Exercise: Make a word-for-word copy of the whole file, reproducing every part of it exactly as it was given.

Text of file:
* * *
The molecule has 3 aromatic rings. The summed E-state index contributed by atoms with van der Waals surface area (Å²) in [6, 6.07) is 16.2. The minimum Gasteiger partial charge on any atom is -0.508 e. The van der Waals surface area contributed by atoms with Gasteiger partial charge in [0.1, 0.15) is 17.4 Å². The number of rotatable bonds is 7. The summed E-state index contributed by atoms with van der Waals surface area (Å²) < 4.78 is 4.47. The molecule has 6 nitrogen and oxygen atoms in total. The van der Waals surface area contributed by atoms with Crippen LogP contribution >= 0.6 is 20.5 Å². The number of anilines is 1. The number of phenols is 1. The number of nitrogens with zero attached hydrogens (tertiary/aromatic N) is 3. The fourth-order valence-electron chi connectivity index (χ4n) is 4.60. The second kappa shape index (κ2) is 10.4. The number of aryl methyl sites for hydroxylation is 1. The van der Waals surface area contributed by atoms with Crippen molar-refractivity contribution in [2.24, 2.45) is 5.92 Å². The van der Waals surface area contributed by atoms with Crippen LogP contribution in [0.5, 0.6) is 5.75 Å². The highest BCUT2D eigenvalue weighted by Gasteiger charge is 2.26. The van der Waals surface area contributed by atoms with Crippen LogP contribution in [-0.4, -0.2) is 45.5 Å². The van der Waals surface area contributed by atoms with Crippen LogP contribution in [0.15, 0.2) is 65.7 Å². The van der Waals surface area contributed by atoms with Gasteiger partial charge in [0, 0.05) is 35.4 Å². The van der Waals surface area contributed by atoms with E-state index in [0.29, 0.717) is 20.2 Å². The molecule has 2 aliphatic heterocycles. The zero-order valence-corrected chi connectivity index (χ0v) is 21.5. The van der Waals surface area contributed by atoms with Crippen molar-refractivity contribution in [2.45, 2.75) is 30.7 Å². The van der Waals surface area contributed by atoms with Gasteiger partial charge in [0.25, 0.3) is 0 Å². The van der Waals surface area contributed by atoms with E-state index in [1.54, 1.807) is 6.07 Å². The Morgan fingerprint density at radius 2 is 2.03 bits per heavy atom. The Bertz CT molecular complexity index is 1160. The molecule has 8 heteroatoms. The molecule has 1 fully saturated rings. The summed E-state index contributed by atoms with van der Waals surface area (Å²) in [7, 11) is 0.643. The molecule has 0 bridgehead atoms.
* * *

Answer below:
The molecule has 3 aromatic rings. The summed E-state index contributed by atoms with van der Waals surface area (Å²) in [6, 6.07) is 16.2. The minimum Gasteiger partial charge on any atom is -0.508 e. The van der Waals surface area contributed by atoms with Gasteiger partial charge in [0.1, 0.15) is 17.4 Å². The number of rotatable bonds is 7. The summed E-state index contributed by atoms with van der Waals surface area (Å²) < 4.78 is 4.47. The molecule has 6 nitrogen and oxygen atoms in total. The van der Waals surface area contributed by atoms with Crippen LogP contribution >= 0.6 is 20.5 Å². The number of anilines is 1. The number of phenols is 1. The number of nitrogens with zero attached hydrogens (tertiary/aromatic N) is 3. The fourth-order valence-electron chi connectivity index (χ4n) is 4.60. The second kappa shape index (κ2) is 10.4. The number of aryl methyl sites for hydroxylation is 1. The van der Waals surface area contributed by atoms with Crippen molar-refractivity contribution in [2.24, 2.45) is 5.92 Å². The van der Waals surface area contributed by atoms with Crippen LogP contribution in [0.5, 0.6) is 5.75 Å². The highest BCUT2D eigenvalue weighted by Gasteiger charge is 2.26. The van der Waals surface area contributed by atoms with Crippen LogP contribution in [-0.4, -0.2) is 45.5 Å². The van der Waals surface area contributed by atoms with Crippen LogP contribution in [0.15, 0.2) is 65.7 Å². The van der Waals surface area contributed by atoms with Gasteiger partial charge in [0, 0.05) is 35.4 Å². The van der Waals surface area contributed by atoms with E-state index in [0.29, 0.717) is 20.2 Å². The molecule has 2 aliphatic heterocycles. The zero-order valence-corrected chi connectivity index (χ0v) is 21.5. The van der Waals surface area contributed by atoms with Crippen molar-refractivity contribution in [2.45, 2.75) is 30.7 Å². The van der Waals surface area contributed by atoms with Gasteiger partial charge in [0.25, 0.3) is 0 Å². The van der Waals surface area contributed by atoms with E-state index in [1.54, 1.807) is 6.07 Å². The Morgan fingerprint density at radius 2 is 2.03 bits per heavy atom. The Bertz CT molecular complexity index is 1160. The molecule has 8 heteroatoms. The molecule has 1 fully saturated rings. The summed E-state index contributed by atoms with van der Waals surface area (Å²) in [7, 11) is 0.643. The molecule has 0 bridgehead atoms.